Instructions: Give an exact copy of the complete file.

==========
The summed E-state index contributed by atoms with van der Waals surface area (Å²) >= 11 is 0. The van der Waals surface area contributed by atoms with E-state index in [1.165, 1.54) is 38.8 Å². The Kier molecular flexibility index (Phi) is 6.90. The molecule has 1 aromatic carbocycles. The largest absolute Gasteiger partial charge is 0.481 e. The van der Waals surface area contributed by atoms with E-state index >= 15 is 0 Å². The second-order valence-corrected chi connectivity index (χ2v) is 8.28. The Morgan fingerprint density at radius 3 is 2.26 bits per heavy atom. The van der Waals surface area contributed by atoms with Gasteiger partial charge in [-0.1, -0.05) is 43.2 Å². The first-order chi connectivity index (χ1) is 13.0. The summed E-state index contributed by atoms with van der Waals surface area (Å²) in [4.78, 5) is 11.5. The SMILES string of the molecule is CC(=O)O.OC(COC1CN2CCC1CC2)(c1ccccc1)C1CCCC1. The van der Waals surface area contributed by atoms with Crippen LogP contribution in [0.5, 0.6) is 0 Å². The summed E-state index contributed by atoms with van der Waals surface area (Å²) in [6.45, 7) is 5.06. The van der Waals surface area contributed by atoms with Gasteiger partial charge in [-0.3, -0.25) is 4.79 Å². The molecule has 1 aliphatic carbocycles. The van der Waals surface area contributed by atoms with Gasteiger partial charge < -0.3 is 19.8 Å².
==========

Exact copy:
The summed E-state index contributed by atoms with van der Waals surface area (Å²) >= 11 is 0. The van der Waals surface area contributed by atoms with E-state index in [1.165, 1.54) is 38.8 Å². The Kier molecular flexibility index (Phi) is 6.90. The molecule has 1 aromatic carbocycles. The largest absolute Gasteiger partial charge is 0.481 e. The van der Waals surface area contributed by atoms with E-state index >= 15 is 0 Å². The second-order valence-corrected chi connectivity index (χ2v) is 8.28. The Morgan fingerprint density at radius 3 is 2.26 bits per heavy atom. The van der Waals surface area contributed by atoms with Gasteiger partial charge in [-0.1, -0.05) is 43.2 Å². The first-order chi connectivity index (χ1) is 13.0. The summed E-state index contributed by atoms with van der Waals surface area (Å²) in [4.78, 5) is 11.5. The SMILES string of the molecule is CC(=O)O.OC(COC1CN2CCC1CC2)(c1ccccc1)C1CCCC1. The van der Waals surface area contributed by atoms with Crippen LogP contribution in [0.5, 0.6) is 0 Å². The summed E-state index contributed by atoms with van der Waals surface area (Å²) in [6.45, 7) is 5.06. The van der Waals surface area contributed by atoms with Gasteiger partial charge in [-0.3, -0.25) is 4.79 Å². The molecule has 1 aliphatic carbocycles. The van der Waals surface area contributed by atoms with Gasteiger partial charge < -0.3 is 19.8 Å².